Nevada Gov. Brian Sandoval, a Republican who President Barack Obama was reportedly looking at as a potential nominee to the U.S. Supreme Court, said in a statement Thursday he did not want to be considered.
In the statement, tweeted by a reporter in Nevada, Sandoval said he spoke with Senate Minority Leader Sen. Harry Reid, D-Nev., Sen. Dean Heller, R- Nev., and Senate Majority Leader Mitch McConnell, R-Ky., telling them he was not interested in replacing the late Justice Antonin Scalia, who died earlier this month. “The notion of being considered for a seat on the highest court in the land is beyond humbling, and I am incredibly grateful to have been mentioned,” Sandoval said in the statement.
— Chris Erickson (@ChrisErick30) February 25, 2016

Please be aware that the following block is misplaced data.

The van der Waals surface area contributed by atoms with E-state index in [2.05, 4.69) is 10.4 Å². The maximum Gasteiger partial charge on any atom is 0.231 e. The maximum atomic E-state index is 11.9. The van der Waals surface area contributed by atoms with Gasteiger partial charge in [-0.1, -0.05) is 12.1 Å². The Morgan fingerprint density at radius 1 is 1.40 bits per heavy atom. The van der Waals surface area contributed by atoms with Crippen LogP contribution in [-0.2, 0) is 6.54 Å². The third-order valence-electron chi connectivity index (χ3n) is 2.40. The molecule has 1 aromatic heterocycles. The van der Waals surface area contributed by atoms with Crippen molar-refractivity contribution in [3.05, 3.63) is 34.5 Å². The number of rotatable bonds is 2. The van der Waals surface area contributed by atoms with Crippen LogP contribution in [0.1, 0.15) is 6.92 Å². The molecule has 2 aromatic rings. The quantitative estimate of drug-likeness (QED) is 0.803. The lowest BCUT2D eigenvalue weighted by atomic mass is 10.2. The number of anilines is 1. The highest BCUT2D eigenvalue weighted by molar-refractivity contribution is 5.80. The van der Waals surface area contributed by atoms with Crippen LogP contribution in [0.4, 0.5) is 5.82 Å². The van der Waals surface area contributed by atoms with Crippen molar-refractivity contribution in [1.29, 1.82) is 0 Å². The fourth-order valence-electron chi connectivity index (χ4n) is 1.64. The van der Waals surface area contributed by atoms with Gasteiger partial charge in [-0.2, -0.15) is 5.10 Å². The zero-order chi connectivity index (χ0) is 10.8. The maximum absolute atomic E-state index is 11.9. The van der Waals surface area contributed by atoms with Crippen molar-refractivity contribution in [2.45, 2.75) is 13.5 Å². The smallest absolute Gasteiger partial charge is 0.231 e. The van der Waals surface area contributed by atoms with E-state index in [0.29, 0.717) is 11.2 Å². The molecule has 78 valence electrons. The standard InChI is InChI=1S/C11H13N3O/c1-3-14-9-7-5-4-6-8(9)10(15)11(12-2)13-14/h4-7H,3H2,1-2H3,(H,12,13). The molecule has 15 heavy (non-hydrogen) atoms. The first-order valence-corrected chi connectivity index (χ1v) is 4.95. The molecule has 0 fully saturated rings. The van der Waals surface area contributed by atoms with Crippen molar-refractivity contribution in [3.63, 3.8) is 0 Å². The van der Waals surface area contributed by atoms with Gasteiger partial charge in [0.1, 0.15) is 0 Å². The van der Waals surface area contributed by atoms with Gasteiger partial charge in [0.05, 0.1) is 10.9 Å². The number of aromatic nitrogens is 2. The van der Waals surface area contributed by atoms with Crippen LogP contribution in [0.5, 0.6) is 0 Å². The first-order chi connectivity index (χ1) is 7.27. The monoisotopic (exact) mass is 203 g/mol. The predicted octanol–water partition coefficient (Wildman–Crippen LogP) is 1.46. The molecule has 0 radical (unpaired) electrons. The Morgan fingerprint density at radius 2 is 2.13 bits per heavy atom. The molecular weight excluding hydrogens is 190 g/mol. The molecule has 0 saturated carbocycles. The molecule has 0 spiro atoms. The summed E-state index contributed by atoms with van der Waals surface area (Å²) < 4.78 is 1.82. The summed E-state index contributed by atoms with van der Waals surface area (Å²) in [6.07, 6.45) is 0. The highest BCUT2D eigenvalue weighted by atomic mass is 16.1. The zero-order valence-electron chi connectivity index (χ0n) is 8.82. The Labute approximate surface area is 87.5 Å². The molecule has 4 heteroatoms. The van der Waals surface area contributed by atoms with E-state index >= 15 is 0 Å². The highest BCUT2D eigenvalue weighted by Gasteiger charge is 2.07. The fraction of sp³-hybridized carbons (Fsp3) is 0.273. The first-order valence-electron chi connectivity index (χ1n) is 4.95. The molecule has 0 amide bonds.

After Senate GOP leaders promised to block an Obama nominee to the Supreme Court, it was suggested that Sandoval’s nomination could be a way past the Republican roadblocks. He is a former federal judge in the state, and has a history of centrist opinions, the Washington Post reported.
White House press secretary Josh Earnest did not comment to the Post about the nomination process thus far. Heller said on Twitter after the news of Sandoval withdrawing his name that he has worked with the Nevada governor, and supported his decision to take his name out of the running.
“I hope the next President will consider him in the future,” Heller tweeted.
The GOP and Obama have been bitterly fighting over who will get to get the next Supreme Court justice through — Obama or the next president. Despite Republican opposition, Obama has said he wants to push forward with nominating a justice, and that it will be hard for McConnell to explain why he wouldn’t consider an Obama appointee without looking like he was politically motivated, CNN reported.